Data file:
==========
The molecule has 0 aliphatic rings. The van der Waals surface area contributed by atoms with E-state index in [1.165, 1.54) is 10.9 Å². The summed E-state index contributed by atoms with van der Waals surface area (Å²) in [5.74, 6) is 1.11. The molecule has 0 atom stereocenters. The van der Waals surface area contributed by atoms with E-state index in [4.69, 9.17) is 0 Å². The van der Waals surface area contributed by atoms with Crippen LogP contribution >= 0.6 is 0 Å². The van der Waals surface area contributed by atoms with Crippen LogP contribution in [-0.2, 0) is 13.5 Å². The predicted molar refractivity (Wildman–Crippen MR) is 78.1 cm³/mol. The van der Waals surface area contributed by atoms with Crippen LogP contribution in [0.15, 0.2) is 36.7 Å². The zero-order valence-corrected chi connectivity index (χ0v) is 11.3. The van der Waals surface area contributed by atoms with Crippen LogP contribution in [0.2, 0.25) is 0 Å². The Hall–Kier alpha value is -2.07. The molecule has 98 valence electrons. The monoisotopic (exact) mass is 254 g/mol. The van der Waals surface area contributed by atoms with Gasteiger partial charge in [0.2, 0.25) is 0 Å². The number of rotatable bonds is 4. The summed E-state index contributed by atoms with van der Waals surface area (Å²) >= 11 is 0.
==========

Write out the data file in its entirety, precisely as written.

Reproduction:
The molecule has 0 aliphatic rings. The van der Waals surface area contributed by atoms with E-state index in [1.165, 1.54) is 10.9 Å². The summed E-state index contributed by atoms with van der Waals surface area (Å²) in [5.74, 6) is 1.11. The molecule has 0 atom stereocenters. The van der Waals surface area contributed by atoms with E-state index in [4.69, 9.17) is 0 Å². The van der Waals surface area contributed by atoms with Crippen LogP contribution >= 0.6 is 0 Å². The van der Waals surface area contributed by atoms with Crippen LogP contribution in [-0.2, 0) is 13.5 Å². The predicted molar refractivity (Wildman–Crippen MR) is 78.1 cm³/mol. The van der Waals surface area contributed by atoms with Crippen LogP contribution in [0.15, 0.2) is 36.7 Å². The zero-order valence-corrected chi connectivity index (χ0v) is 11.3. The van der Waals surface area contributed by atoms with Crippen LogP contribution in [0.2, 0.25) is 0 Å². The Hall–Kier alpha value is -2.07. The molecule has 98 valence electrons. The monoisotopic (exact) mass is 254 g/mol. The van der Waals surface area contributed by atoms with Gasteiger partial charge in [0.2, 0.25) is 0 Å². The number of rotatable bonds is 4. The summed E-state index contributed by atoms with van der Waals surface area (Å²) >= 11 is 0.